Improved pain management combats opioid crisis

The Coalition for Safe and Effective Pain Management (CSEPM) released a report at the Canadian Centre on Substance Use and Addictions’ Issues of Substance 2017 conference in Calgary Nov. 13, 2017.

The absence of affordable alternatives to painkillers in Canada’s healthcare system has contributed to an over-reliance on opioids as a first-line treatment. The report makes a number of important recommendations that, if implemented, would improve access to medication free pain management and reduce the number of patients being prescribed opioids in Canada.

“More can be done to manage pain without opioids,” says Michael Heitshu, chair, CSEPM. “People in Canada face significant barriers to accessing alternative pain management such as psychological treatments, physiotherapy, chiropractic treatments, and occupational therapy because they are not funded by the public healthcare system. Making these services available would reduce the number of Canadians relying on opioids.”

“CCSA is proud to be a member of CSEPM, a collaborative of passionate organizations who are working together to help safeguard the health of all Canadians. In raising awareness about the available and evidence informed alternatives to opioid prescribing, this group is putting information in the hands of individuals in pain, so they can make safe and informed decisions about their health,” added Rita Notarandrea, CEO, from Canadian Centre on Substance Use and Addictions.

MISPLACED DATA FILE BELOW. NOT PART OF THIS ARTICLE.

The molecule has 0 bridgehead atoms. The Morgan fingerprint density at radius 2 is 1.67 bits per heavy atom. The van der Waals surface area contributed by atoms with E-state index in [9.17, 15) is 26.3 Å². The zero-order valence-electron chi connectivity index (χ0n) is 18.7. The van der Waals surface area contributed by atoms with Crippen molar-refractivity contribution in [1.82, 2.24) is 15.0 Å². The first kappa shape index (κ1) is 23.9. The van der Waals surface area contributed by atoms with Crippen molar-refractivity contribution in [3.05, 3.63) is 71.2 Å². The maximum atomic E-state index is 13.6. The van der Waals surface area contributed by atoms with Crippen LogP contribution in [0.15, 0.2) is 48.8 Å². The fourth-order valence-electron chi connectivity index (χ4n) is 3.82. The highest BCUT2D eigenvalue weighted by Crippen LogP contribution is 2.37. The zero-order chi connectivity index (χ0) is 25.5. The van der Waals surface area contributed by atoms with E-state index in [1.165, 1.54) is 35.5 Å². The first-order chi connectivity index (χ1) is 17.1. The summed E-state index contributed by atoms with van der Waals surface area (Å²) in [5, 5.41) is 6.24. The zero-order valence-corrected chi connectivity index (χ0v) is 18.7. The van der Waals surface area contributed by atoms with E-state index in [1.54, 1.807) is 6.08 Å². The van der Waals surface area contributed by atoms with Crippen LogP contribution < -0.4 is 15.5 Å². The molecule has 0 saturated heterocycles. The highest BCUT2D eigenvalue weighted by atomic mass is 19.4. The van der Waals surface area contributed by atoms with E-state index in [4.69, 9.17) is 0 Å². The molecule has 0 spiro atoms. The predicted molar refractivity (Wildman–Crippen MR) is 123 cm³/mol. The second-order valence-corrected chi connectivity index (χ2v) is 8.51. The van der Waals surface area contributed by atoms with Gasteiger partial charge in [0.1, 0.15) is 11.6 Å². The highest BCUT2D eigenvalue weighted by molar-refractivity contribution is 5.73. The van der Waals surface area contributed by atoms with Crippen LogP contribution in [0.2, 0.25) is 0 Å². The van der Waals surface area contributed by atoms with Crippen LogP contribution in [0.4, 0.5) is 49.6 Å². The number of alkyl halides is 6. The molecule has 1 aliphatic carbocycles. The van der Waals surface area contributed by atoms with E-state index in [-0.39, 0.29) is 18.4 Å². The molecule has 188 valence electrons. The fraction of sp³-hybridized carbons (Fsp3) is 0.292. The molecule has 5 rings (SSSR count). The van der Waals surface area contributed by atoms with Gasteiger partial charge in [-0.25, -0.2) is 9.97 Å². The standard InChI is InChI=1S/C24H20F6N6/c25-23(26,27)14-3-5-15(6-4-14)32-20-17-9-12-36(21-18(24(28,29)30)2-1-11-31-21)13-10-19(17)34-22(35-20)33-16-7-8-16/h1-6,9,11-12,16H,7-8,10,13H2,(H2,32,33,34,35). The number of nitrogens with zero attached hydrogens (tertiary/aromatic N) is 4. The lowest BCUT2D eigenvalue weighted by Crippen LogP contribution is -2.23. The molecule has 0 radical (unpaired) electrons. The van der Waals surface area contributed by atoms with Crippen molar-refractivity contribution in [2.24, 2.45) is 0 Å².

“We would also like to see better collaboration between patients and front line health providers when making decisions about how to safely manage their pain. It is important that Canadians know that these alternatives exist and are asking important questions,” says Chris Power, CEO, from the Canadian Patient Safety Institute.

The Coalition also recognizes that Canada’s opioid crisis is complex and there is a role for opioids in pain management. As such, the Coalition supports an approach to pain management that is compassionate to those in pain and does not stigmatize current or future opioid users.

The interim report can be found at CSEPM plans to release a more in-depth version of the report in winter 2018 and looks forward to working with governments to better tackle the opioid crisis.

— Stephanie Miksik


About CSEPM:

The Coalition for Safe and Effective Pain Management was formed in February 2017. The group brings together health system experts, associations of health professionals, and patient organizations to highlight the benefits of non-pharmacological pain management and address the opioid crisis.


CSEPM Members:

Canadian Association of Occupational Therapists

Canadian Centre on Substance Use and Addiction

Canadian Chiropractic Association

Canadian Nurses Association

Canadian Pain Society

Canadian Patient Safety Institute

Canadian Physiotherapy Association

Canadian Psychological Association

Canadian Orthopaedic Association

Institute for Safe Medication Practices Canada and Patients for Patient Safety Canada